The Lost Child A Mother s Story For readers of Beautiful Boy and Hurry Down Sunshine a deeply personal and moving account of two lost children separated by two centuries While researching her next book Julie Myerson finds herself

  • Title: The Lost Child: A Mother's Story
  • Author: Julie Myerson
  • ISBN: 9781596917002
  • Page: 455
  • Format: Hardcover
  • For readers of Beautiful Boy and Hurry Down Sunshine, a deeply personal and moving account of two lost children separated by two centuries.While researching her next book, Julie Myerson finds herself in a graveyard, looking for traces of a young woman who died nearly two centuries before As a child in Regency England, Mary Yelloly painted an exquisite album of watercolorsFor readers of Beautiful Boy and Hurry Down Sunshine, a deeply personal and moving account of two lost children separated by two centuries.While researching her next book, Julie Myerson finds herself in a graveyard, looking for traces of a young woman who died nearly two centuries before As a child in Regency England, Mary Yelloly painted an exquisite album of watercolors that uniquely reflected the world in which she lived But Mary died at the age of twenty one, and when Julie comes across this album, she is haunted by the potential never realized She is also reminded of her own child.Only days earlier, Julie and her husband locked their eldest son out of the family home He is just seventeen After a happy childhood, he had discovered drugs, and it had taken only a matter of months for the boy to completely lose his way and propel his family into daily chaos Julie whose emotionally fragile relationship with her own father had left her determined to love her children better had to accept that she was powerless to bring him back.Honest, warm, and profoundly moving, this is the parallel story of a girl and a boy separated by centuries The circumstances are very different, but the questions remain terrifyingly the same What happens when a child disappears from a family What will survive of any of us in memory or in history And how is a mother to cope when love is not enough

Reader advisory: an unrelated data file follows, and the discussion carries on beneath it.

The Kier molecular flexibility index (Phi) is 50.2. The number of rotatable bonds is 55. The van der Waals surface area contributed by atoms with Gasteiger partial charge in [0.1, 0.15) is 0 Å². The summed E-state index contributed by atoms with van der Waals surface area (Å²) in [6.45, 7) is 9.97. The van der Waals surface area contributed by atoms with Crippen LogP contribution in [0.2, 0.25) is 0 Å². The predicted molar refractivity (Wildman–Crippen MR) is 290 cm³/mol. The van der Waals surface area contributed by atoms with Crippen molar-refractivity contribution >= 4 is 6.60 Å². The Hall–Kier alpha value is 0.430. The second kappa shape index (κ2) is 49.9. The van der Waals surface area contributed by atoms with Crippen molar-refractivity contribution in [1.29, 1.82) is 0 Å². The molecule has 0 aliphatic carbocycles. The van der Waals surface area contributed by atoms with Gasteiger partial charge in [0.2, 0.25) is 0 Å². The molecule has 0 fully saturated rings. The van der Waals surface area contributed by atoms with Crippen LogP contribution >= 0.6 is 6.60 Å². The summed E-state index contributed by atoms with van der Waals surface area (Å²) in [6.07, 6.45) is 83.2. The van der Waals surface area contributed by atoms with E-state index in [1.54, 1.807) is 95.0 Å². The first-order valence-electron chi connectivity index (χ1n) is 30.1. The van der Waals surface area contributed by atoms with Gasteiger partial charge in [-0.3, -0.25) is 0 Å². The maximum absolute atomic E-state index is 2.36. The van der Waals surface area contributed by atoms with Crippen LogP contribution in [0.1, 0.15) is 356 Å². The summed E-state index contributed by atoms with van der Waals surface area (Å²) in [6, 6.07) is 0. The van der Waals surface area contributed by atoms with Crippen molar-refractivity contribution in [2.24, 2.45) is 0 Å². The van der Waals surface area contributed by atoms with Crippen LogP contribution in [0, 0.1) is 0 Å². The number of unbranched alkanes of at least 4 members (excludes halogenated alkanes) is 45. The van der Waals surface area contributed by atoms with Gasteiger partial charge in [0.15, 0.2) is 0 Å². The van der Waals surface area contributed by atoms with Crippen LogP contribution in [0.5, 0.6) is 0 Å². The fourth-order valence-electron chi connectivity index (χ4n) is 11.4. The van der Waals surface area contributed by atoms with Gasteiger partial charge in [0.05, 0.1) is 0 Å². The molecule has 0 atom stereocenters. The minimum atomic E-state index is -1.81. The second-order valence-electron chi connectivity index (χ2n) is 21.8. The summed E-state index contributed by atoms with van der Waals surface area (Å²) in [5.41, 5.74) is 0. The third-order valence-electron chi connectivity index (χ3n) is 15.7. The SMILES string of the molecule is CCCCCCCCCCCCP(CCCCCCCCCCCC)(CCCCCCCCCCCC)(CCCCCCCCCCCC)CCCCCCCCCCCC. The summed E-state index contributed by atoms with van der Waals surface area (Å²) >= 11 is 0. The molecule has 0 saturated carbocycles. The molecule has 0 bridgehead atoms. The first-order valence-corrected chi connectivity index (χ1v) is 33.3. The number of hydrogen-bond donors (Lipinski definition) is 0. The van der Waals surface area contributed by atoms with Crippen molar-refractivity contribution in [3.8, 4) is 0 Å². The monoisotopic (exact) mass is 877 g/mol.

• Free Read [Thriller Book] ☆ The Lost Child: A Mother's Story - by Julie Myerson ↠
      455 Julie Myerson
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      Posted by:Julie Myerson
      Published :2018-09-22T01:23:01+00:00

    One Reply to “The Lost Child: A Mother's Story”

    1. Bisognerebbe dare due giudizi separati su questo libro: uno per ognuna delle storie che vi si intrecciano. Da una parte, una storia-pretesto che ricostruisce la vita molto breve di una giovane pittrice Mary Yelloly, morta di tuberculosi nel diciannovesimo secolo, attraverso le ricerche compiute da Julie Myerson - autore e personaggio nello stesso tempo - storia piuttosto debole, non spiacevole ma che sa più di acquarello che di pittura. Dall'altra parte, la storia vera, quella della donna che s [...]